Then go to this Technorati page and see the myriad of responses from various bloggers.

Friday, May 18, 2007

Bits and Pieces from around the Bay Area

I was saddened to open my Chronicle this morning and see that Terry Ryan had died.

Ryan was the author of The Prize Winner of Defiance, Ohio: How My Mother Raised 10 Kids on 25 Words or Less, a moving memoir of her mother, who was married to an abusive alcoholic but who raised ten children by writing award-winning ditties for companies.

The book was a bestseller and it was turned into a wonderful movie starring Julianne Moore and Woody Harrelson. Unfortunately, the movie did not do very well at the box office. It’s a moving and well-acted tale and it definitely worth moving to the top of your Netflix queue.

The Chron’s Heidi Benson wrote a lovely tribute to Ryan, who was 61 and died at home after battling cancer.

There is a lot of journalism news today as well, most bad but with one glimmer of good:

The Chronicle Plans to Cut 100 Newsroom Jobs

End of an Era at the Oakland Tribune

Stephen Buel, editor of the East Bay Express, buys paper from Village Voice Media

Sunday, May 13, 2007

The Tribune Moves Out of Its Landmark Tower

The cuts by the MediaNews Group are felt again, although this was probably a long time in the making. The Oakland Tribune is moving from its landmark tower in downtown Oakland to a much more innocuous building near the Oracle Areana, McAfee Coliseum, and the airport, which hasn't yet garnered a corporate sponsor.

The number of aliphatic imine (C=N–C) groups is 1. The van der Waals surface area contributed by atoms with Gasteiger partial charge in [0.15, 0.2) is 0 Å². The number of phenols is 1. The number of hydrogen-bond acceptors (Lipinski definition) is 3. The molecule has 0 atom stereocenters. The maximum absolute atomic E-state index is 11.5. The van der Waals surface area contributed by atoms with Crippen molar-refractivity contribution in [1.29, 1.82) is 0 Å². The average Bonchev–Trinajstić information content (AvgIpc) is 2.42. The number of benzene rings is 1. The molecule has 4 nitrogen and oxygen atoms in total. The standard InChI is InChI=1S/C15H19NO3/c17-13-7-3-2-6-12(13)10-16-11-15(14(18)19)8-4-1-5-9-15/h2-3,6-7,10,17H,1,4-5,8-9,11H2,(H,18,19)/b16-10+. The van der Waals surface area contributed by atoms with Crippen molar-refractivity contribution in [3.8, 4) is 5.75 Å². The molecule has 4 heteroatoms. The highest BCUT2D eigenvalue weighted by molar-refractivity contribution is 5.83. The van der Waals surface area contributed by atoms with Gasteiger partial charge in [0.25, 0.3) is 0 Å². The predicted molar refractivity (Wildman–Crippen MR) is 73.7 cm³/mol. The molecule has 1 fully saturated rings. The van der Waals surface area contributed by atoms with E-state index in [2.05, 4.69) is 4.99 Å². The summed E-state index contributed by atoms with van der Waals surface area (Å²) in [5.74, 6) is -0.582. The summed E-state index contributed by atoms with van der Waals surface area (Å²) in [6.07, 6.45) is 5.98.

The Tribune has had a presence in downtown Oakland since 1874, except for an eight-year hiatus after the 1989 Loma Prieta earthquake.

I always liked the Tribune Tower. It's funky and worn down, but authentic. Downtown Oakland feels the same way, although it has acquired a bit more gloss in recent years. Somehow the move feels fitting, though. Dean Singleton swooped in to buy most of the region's newspapers and he is blending them into a homogenous product. Leaving the tower is another step toward a monopoly.

The New York Times has an article today on the publishing business, which is run in a completely different manner than any other business. It's about the mystery of a bestseller: why some books catch fire and others don't. The overall message, though, is that the publishing industry just buys lots of manuscripts, publishes them, and hopes some stick.

There's been a lot of ink recently of the virtue of book review sections compared to literary blogs. They seem like two different things to me, and I don't really understand the fuss. The book review sections have a gravitas that litblogs don't, and lit blogs are more creative and nimble in their coverage of the book industry and new authors. Both types of conversation are important, although this one seems to have devolved into the establishment vs. the upstarts.

The Los Angeles Times has an interesting take on the debate.

Friday, May 11, 2007

The Power of Nonfiction

Garrison Keillor gave the keynote speech at the J. Anthony Lukas awards and it was so amazing the New York Observor decided to print it in its entirty. Here are a few excerpts, in which he lauds writers: